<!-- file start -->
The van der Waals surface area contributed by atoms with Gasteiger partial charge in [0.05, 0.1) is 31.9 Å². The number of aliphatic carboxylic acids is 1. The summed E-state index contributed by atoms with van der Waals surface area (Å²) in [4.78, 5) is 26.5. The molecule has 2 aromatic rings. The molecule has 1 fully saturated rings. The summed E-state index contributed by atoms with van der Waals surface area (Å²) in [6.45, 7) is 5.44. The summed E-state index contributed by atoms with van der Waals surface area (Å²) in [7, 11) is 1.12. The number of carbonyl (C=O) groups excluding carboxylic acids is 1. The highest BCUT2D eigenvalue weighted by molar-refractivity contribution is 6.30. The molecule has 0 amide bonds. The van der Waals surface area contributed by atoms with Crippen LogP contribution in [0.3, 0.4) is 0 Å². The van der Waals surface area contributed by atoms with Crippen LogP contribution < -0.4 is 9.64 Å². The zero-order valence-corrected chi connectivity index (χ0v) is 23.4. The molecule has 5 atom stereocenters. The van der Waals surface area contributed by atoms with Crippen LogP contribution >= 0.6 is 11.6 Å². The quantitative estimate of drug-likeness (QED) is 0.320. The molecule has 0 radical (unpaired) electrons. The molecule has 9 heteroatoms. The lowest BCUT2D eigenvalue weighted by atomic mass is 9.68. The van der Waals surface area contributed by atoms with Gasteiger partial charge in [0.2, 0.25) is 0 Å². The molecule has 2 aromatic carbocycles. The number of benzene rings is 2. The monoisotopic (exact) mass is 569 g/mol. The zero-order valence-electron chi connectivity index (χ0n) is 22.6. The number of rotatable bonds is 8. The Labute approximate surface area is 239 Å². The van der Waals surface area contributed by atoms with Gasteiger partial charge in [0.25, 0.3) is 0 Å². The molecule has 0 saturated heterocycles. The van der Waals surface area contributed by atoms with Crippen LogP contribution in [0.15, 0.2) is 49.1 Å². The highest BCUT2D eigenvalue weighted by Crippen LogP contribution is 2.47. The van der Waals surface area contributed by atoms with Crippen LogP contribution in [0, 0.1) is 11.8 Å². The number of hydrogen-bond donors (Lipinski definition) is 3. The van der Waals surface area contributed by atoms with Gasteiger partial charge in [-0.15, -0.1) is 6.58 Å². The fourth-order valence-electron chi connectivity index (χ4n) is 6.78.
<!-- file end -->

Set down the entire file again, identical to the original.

The van der Waals surface area contributed by atoms with Gasteiger partial charge in [0.05, 0.1) is 31.9 Å². The number of aliphatic carboxylic acids is 1. The summed E-state index contributed by atoms with van der Waals surface area (Å²) in [4.78, 5) is 26.5. The molecule has 2 aromatic rings. The molecule has 1 fully saturated rings. The summed E-state index contributed by atoms with van der Waals surface area (Å²) in [6.45, 7) is 5.44. The summed E-state index contributed by atoms with van der Waals surface area (Å²) in [7, 11) is 1.12. The number of carbonyl (C=O) groups excluding carboxylic acids is 1. The highest BCUT2D eigenvalue weighted by molar-refractivity contribution is 6.30. The molecule has 0 amide bonds. The van der Waals surface area contributed by atoms with Crippen LogP contribution in [0.3, 0.4) is 0 Å². The van der Waals surface area contributed by atoms with Crippen LogP contribution < -0.4 is 9.64 Å². The zero-order valence-corrected chi connectivity index (χ0v) is 23.4. The molecule has 5 atom stereocenters. The van der Waals surface area contributed by atoms with Crippen LogP contribution >= 0.6 is 11.6 Å². The quantitative estimate of drug-likeness (QED) is 0.320. The molecule has 0 radical (unpaired) electrons. The molecule has 9 heteroatoms. The lowest BCUT2D eigenvalue weighted by atomic mass is 9.68. The van der Waals surface area contributed by atoms with Gasteiger partial charge in [0.2, 0.25) is 0 Å². The molecule has 2 aromatic carbocycles. The number of benzene rings is 2. The monoisotopic (exact) mass is 569 g/mol. The zero-order valence-electron chi connectivity index (χ0n) is 22.6. The number of rotatable bonds is 8. The Labute approximate surface area is 239 Å². The van der Waals surface area contributed by atoms with Gasteiger partial charge in [0.25, 0.3) is 0 Å². The molecule has 0 saturated heterocycles. The van der Waals surface area contributed by atoms with Crippen LogP contribution in [0.15, 0.2) is 49.1 Å². The highest BCUT2D eigenvalue weighted by Crippen LogP contribution is 2.47. The van der Waals surface area contributed by atoms with Crippen LogP contribution in [0, 0.1) is 11.8 Å². The number of hydrogen-bond donors (Lipinski definition) is 3. The van der Waals surface area contributed by atoms with Gasteiger partial charge in [-0.15, -0.1) is 6.58 Å². The fourth-order valence-electron chi connectivity index (χ4n) is 6.78.